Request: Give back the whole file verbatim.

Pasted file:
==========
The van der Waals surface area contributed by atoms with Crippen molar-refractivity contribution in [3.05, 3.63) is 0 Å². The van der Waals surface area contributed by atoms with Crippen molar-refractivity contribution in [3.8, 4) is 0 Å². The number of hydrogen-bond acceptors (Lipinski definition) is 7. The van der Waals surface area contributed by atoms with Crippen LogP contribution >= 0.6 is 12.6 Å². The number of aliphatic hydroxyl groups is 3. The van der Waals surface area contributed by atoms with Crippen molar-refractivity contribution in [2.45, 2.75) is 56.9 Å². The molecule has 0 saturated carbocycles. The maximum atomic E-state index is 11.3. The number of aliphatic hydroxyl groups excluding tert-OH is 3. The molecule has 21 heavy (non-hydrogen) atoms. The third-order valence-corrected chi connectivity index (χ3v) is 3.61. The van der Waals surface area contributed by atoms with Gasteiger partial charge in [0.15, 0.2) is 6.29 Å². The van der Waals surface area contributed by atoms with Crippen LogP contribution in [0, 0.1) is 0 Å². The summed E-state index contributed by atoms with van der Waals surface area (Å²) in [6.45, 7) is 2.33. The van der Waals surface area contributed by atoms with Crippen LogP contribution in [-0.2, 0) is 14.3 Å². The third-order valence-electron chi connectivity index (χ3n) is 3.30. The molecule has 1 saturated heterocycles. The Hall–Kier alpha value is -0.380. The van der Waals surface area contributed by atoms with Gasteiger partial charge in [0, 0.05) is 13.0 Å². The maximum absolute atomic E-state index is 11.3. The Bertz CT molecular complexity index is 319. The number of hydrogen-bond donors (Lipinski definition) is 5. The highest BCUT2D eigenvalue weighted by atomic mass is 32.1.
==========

The van der Waals surface area contributed by atoms with Crippen molar-refractivity contribution in [3.05, 3.63) is 0 Å². The van der Waals surface area contributed by atoms with Crippen molar-refractivity contribution in [3.8, 4) is 0 Å². The number of hydrogen-bond acceptors (Lipinski definition) is 7. The van der Waals surface area contributed by atoms with Crippen LogP contribution >= 0.6 is 12.6 Å². The number of aliphatic hydroxyl groups is 3. The van der Waals surface area contributed by atoms with Crippen molar-refractivity contribution in [2.45, 2.75) is 56.9 Å². The molecule has 0 saturated carbocycles. The maximum atomic E-state index is 11.3. The number of aliphatic hydroxyl groups excluding tert-OH is 3. The molecule has 21 heavy (non-hydrogen) atoms. The third-order valence-corrected chi connectivity index (χ3v) is 3.61. The van der Waals surface area contributed by atoms with Gasteiger partial charge in [0.15, 0.2) is 6.29 Å². The van der Waals surface area contributed by atoms with Crippen LogP contribution in [0, 0.1) is 0 Å². The summed E-state index contributed by atoms with van der Waals surface area (Å²) in [6.45, 7) is 2.33. The van der Waals surface area contributed by atoms with Crippen LogP contribution in [-0.2, 0) is 14.3 Å². The third-order valence-electron chi connectivity index (χ3n) is 3.30. The molecule has 1 saturated heterocycles. The Hall–Kier alpha value is -0.380. The van der Waals surface area contributed by atoms with Gasteiger partial charge in [0, 0.05) is 13.0 Å². The maximum absolute atomic E-state index is 11.3. The Bertz CT molecular complexity index is 319. The number of hydrogen-bond donors (Lipinski definition) is 5. The highest BCUT2D eigenvalue weighted by atomic mass is 32.1.